A state senator and a child-welfare advocate Tuesday disputed a claim by the state Department of Social Services that fewer children are dying under that agency’s care.
Gov. Nikki Haley and Social Services have said child deaths are down 25 percent since Lillian Koller took over leadership of that agency in 2011.
But the drop in child deaths includes cases where children died by accident or after terminal illnesses – making it an unreliable indicator of whether Social Services is getting better at cutting child deaths due to abuse, said state Sen. Joel Lourie, D-Richland, and child advocate Laura Hudson.
Democrat Lourie, who called on Republican Haley to fire Koller at a State House news conference Tuesday, also accused Social Services of taking longer than S.C. law allows for case workers to see foster children and to complete initial investigations into child-abuse complaints.
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Social Services denied those claims, saying recent reports show the agency meeting those goals in 90 percent or more of cases.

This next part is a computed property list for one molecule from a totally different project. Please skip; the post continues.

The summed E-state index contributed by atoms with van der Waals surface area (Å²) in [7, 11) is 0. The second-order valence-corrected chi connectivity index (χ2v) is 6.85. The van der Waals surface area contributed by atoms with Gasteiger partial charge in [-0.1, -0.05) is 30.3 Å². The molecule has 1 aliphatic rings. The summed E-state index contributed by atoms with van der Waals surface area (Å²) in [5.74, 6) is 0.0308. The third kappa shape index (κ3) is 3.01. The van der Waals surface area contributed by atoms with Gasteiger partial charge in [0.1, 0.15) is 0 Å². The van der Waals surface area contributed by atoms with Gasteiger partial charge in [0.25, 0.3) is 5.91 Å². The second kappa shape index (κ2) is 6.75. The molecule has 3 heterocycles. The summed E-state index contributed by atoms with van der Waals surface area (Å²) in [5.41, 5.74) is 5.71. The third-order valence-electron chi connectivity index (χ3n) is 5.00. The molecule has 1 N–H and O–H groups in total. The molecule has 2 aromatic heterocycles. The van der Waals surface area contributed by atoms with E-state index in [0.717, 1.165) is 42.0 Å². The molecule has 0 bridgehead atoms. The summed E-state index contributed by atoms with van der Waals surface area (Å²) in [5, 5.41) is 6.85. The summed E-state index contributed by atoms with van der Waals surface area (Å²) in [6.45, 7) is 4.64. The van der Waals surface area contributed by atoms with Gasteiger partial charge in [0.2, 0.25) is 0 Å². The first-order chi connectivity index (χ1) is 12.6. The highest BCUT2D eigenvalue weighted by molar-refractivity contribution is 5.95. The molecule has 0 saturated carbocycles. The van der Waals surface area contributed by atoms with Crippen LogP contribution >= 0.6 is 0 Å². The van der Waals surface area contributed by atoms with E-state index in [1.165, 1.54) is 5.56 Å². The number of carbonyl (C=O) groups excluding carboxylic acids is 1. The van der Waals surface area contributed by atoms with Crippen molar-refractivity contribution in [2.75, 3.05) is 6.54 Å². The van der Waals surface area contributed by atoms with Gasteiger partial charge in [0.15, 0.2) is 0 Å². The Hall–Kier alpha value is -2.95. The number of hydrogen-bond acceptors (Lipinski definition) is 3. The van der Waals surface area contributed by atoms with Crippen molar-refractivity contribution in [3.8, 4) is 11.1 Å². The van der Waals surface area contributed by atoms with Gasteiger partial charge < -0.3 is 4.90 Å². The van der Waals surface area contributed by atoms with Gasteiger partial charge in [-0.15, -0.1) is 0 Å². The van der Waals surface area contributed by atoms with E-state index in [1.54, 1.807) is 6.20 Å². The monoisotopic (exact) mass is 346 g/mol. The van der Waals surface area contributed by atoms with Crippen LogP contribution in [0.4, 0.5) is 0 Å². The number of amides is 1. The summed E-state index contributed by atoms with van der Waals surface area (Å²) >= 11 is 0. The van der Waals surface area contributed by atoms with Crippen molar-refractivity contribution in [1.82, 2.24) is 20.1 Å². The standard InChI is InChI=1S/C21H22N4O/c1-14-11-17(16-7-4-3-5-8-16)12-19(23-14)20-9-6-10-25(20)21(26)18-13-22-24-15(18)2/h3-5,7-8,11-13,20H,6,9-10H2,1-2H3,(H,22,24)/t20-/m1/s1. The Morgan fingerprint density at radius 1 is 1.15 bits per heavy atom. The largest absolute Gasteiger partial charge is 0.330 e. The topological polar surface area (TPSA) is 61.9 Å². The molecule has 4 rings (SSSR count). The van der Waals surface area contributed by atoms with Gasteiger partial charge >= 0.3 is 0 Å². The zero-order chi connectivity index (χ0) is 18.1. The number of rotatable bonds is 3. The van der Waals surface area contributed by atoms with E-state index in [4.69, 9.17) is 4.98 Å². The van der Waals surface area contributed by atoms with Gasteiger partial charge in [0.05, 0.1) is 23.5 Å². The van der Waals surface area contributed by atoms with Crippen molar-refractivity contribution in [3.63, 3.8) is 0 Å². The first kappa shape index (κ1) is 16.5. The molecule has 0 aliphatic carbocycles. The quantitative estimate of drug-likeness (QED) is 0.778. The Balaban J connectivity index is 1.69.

A bipartisan Senate panel, including Lourie, has been investigating claims that children died after Social Services overlooked abuse cases.
Haley has defended Koller fiercely against calls for her removal. On Tuesday, Haley’s spokesman again praised Koller, saying a 25 percent reduction in deaths of children involved with Social Services – to 76 in 2013 from 101 in 2010 – is an example of her effectiveness.
But Hudson, a member of the state Child Fatality Advisory Committee, told The State that Social Services’ numbers are “a little disingenuous.” That’s because the agency’s numbers include accident deaths and deaths from terminal illnesses – deaths that do not likely indicate abuse as a cause.
According to Hudson’s research, the number of children who have died from violent, suspicious or unexplained deaths after being involved with Social Services has changed only slightly – from 76 in 2010 to 67 a year from 2011 to 2013.
An April 6 report shows caseworkers had not reported meeting with 46 percent of suspected victims of child abuse statewide.
Lourie says that violates state law.
Social Services deputy director Hanak-Coulter disagreed. Following a report of abuse, caseworkers try to meet with children face-to-face within 24 hours under agency policy, but state law requires only that a thorough investigation begin within that period, she said.
Lourie highlighted those numbers as “screaming right now.”
In a statement, Koller dismissed Lourie’s criticisms as political.
“While there are always things we need to improve upon, we have also made great strides in many critical areas,” Koller said. “I do not intend to let politics or any personal agenda impede this agency’s continued progress in making the lives of children and families in South Carolina better.”